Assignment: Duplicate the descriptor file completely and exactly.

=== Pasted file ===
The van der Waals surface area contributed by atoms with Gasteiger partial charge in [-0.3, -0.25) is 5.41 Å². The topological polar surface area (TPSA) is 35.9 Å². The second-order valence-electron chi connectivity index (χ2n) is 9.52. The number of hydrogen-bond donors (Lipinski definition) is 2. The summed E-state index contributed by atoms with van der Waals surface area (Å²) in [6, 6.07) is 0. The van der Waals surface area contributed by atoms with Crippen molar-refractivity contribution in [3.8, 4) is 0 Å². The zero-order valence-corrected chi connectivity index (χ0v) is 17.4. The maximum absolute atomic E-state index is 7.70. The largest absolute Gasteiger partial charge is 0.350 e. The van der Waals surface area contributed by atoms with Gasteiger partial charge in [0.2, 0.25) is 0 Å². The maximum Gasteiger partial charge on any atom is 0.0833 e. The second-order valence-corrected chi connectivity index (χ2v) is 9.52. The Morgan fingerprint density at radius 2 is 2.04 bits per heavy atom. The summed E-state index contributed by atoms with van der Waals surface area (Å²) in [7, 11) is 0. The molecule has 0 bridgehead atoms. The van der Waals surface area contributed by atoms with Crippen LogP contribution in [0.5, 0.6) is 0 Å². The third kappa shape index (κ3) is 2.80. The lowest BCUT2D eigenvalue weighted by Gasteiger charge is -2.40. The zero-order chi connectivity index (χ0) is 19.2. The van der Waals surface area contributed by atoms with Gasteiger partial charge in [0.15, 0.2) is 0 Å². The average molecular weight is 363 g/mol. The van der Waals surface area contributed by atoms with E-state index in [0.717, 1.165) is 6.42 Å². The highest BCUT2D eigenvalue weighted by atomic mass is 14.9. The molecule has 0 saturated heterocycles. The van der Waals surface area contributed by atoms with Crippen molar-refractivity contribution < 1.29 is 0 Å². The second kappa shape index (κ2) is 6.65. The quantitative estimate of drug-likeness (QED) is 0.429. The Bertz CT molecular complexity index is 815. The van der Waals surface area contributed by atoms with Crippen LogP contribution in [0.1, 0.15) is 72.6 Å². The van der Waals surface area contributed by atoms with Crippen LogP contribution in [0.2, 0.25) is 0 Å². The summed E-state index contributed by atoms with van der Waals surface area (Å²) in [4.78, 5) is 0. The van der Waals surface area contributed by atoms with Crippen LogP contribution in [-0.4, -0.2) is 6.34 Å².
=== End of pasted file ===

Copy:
The van der Waals surface area contributed by atoms with Gasteiger partial charge in [-0.3, -0.25) is 5.41 Å². The topological polar surface area (TPSA) is 35.9 Å². The second-order valence-electron chi connectivity index (χ2n) is 9.52. The number of hydrogen-bond donors (Lipinski definition) is 2. The summed E-state index contributed by atoms with van der Waals surface area (Å²) in [6, 6.07) is 0. The van der Waals surface area contributed by atoms with Crippen molar-refractivity contribution in [3.8, 4) is 0 Å². The zero-order valence-corrected chi connectivity index (χ0v) is 17.4. The maximum absolute atomic E-state index is 7.70. The largest absolute Gasteiger partial charge is 0.350 e. The van der Waals surface area contributed by atoms with Gasteiger partial charge in [0.2, 0.25) is 0 Å². The maximum Gasteiger partial charge on any atom is 0.0833 e. The second-order valence-corrected chi connectivity index (χ2v) is 9.52. The Morgan fingerprint density at radius 2 is 2.04 bits per heavy atom. The summed E-state index contributed by atoms with van der Waals surface area (Å²) in [7, 11) is 0. The molecule has 0 bridgehead atoms. The van der Waals surface area contributed by atoms with Crippen LogP contribution in [0.5, 0.6) is 0 Å². The third kappa shape index (κ3) is 2.80. The lowest BCUT2D eigenvalue weighted by Gasteiger charge is -2.40. The zero-order chi connectivity index (χ0) is 19.2. The van der Waals surface area contributed by atoms with Gasteiger partial charge in [0.15, 0.2) is 0 Å². The average molecular weight is 363 g/mol. The van der Waals surface area contributed by atoms with E-state index in [0.717, 1.165) is 6.42 Å². The highest BCUT2D eigenvalue weighted by atomic mass is 14.9. The molecule has 0 saturated heterocycles. The van der Waals surface area contributed by atoms with Crippen molar-refractivity contribution < 1.29 is 0 Å². The second kappa shape index (κ2) is 6.65. The quantitative estimate of drug-likeness (QED) is 0.429. The Bertz CT molecular complexity index is 815. The van der Waals surface area contributed by atoms with Crippen LogP contribution in [0.1, 0.15) is 72.6 Å². The van der Waals surface area contributed by atoms with Crippen LogP contribution in [0.2, 0.25) is 0 Å². The summed E-state index contributed by atoms with van der Waals surface area (Å²) in [4.78, 5) is 0. The van der Waals surface area contributed by atoms with Crippen LogP contribution in [-0.4, -0.2) is 6.34 Å².